We have been fortunate to sell a number of these watches that we have acquired from original owners over the years. Bulang and Sons has long been regarded as one of the premier sources of these watches and we have had some incredible watches from Commandos and navy divers over the years. Remember Beauty and The Beast? And how could we forget the Commando’s MN78? And Bernhard’s personal favourite? The one that came to him whilst on holiday in Ibiza!
A original owner Tudor MN from 1978 I bought some years ago at the pool in Ibiza. Read all about it here...
Another Tudor MN78 Submariner I picked up from the original owner. We created a video about the history and provenance of this watch. Discover the video here ...
In May 2021, Tudor announced that it was an official partner of the Marine Nationale. The brand has been celebrating the fact that it supplied watches to the navy for a number of years now, especially with the launch of the black By Fifty-Eight. With the launch of the BB58 Navy Blue, the dream of a modern No Date Tudor with all the cool of the vintage MNs came true and the watch looked great on the fabric strap or a grey nato-style strap to really get the classic look. Then last month all the planets aligned and a true collaborative watch, perfect for the 21st century and tailored to the specifications of working Commandos was launched. Welcome Pelagos FXD…
Over the years we have been very fortunate to have made contact with and remained in contact with a number of French Commandos. The French Navy Commando unit was established during World War 2. Since 1947, the five different divisions or “Commando Marine” units have been named after an officer killed in World War 2. For example, Louis de Montfort is the namesake of Commando Monfort and Commando Jaubert is named after a François Jaubert. Commando Hubert, an officer who was part of 4th Commando Unit for the D-Day landing and was killed within the first hour of battle on 6th June 1944. Hubert is now the unit for combat swimmers and the unit used for underwater operations. The new Pelagos FXD has been designed with Commando Hubert to the divers’ exact specifications for use in the field. This watch is not a logo’d homage to the Navy or a PR stunt; this is actually a watch that is being used professionally by finest combat swimmers in the French navy.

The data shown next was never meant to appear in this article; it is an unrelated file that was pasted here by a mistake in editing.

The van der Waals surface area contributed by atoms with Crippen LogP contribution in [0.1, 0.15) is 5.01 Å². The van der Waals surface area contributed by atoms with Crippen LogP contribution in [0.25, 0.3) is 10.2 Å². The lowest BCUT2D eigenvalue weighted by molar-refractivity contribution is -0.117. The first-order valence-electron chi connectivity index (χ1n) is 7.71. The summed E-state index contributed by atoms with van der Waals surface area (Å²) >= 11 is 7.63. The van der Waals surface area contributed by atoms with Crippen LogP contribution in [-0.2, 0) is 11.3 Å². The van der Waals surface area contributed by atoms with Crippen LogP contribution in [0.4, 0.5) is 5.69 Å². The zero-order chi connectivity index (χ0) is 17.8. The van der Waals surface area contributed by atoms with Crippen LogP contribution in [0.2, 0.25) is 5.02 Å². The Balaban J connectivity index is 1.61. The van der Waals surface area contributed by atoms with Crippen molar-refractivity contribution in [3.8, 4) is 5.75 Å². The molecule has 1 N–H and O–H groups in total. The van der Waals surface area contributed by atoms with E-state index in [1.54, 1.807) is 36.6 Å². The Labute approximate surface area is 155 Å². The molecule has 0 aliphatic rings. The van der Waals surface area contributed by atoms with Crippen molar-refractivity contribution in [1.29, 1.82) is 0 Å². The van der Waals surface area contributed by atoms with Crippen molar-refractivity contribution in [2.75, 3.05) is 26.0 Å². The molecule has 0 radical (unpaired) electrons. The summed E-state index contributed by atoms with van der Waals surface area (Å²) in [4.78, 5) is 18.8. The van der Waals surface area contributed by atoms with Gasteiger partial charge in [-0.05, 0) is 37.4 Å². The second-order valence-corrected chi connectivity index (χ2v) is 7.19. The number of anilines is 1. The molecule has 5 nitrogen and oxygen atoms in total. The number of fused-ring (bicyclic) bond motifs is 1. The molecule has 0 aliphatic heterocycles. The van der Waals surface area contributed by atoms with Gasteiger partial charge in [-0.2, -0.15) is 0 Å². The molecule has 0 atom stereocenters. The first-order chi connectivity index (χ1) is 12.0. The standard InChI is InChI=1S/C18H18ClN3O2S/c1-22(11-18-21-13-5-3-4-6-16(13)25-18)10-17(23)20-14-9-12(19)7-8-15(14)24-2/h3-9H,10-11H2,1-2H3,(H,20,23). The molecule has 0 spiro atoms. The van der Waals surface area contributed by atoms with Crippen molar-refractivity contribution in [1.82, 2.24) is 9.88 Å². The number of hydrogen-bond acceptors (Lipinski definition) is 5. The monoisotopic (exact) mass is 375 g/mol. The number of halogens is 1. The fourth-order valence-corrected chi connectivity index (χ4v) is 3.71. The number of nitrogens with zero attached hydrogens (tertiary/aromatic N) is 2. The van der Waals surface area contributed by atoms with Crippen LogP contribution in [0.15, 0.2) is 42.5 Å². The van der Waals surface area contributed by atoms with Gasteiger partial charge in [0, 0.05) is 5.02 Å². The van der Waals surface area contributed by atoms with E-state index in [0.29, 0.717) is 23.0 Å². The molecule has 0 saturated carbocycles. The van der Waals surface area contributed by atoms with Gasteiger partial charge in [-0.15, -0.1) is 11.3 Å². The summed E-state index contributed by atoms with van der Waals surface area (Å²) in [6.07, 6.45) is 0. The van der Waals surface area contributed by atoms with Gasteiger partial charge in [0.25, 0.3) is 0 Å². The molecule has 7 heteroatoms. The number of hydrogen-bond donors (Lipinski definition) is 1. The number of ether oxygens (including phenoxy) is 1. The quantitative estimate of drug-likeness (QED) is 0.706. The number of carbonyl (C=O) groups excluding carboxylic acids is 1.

The FXD is a 42mm brushed titanium cased watch. The size is a little bigger than the vintage 7016s and 9401s that the MN used to use, but then we guess that’s what they wanted. This is a new watch and could have been any size that the MN wanted. Our feeling is that the slimness of the watch, combined with the lightness of the titanium makes this a very comfortable watch. The lack of bracelet also shaves a bit of weight off the watch and makes it very comfortable. Two of the most significant differences are that the watch has fixed strap bars cut from a solid block of titanium and the lack of helium escape valve. This makes the case slimmer, as we just said, and the watch is waterproof to 200m, not 500m like the regular Pelagos. The Commando Hubert divers swim at very shallow depths and so 200m is more than enough.
The bezel is where things get really fun and tips its hat to the vintage Rolex MilSubs with 60-minute bezel insert. It has been devised to be used by Commando Hubert divers for underwater navigation. For this purpose, the bezel has a retrograde reading on it, as it is a countdown bezel, not for measuring elapsed time. The underwater navigation takes place at a shallow depth with divers working in pairs, connected by a ‘lifeline’. One diver sets the course on a compass and the other diver times the swim exactly using his watch. The course is predetermined before the mission with a set number of swims in precise directions. The Important part is timing each leg of journey, which is why the bi-directional countdown is key to the watch’s function for this application.
Do we love it? Yes, of course we do. It’s a cool watch and a pretty much pitch-perfect No Date blue Snowflake for modern life. The special aspect is the history in which the watch is so richly steeped. The magic of the MN watches is there for collectors in the very last element we want to talk about…the MN engraving. The watches this year are all engraved MN21. Next year they will be engraved MN22 and in 2023 – you guess it, MN23. Its that special touch and attention to detail that makes these watches so special to us and why the FXD is such a great watch and exactly what we would have hoped for at Bulang and Sons!
The Pelagos FXD meets Bulang and Sons
Have a look at some of our straps on this beauty. See more options here...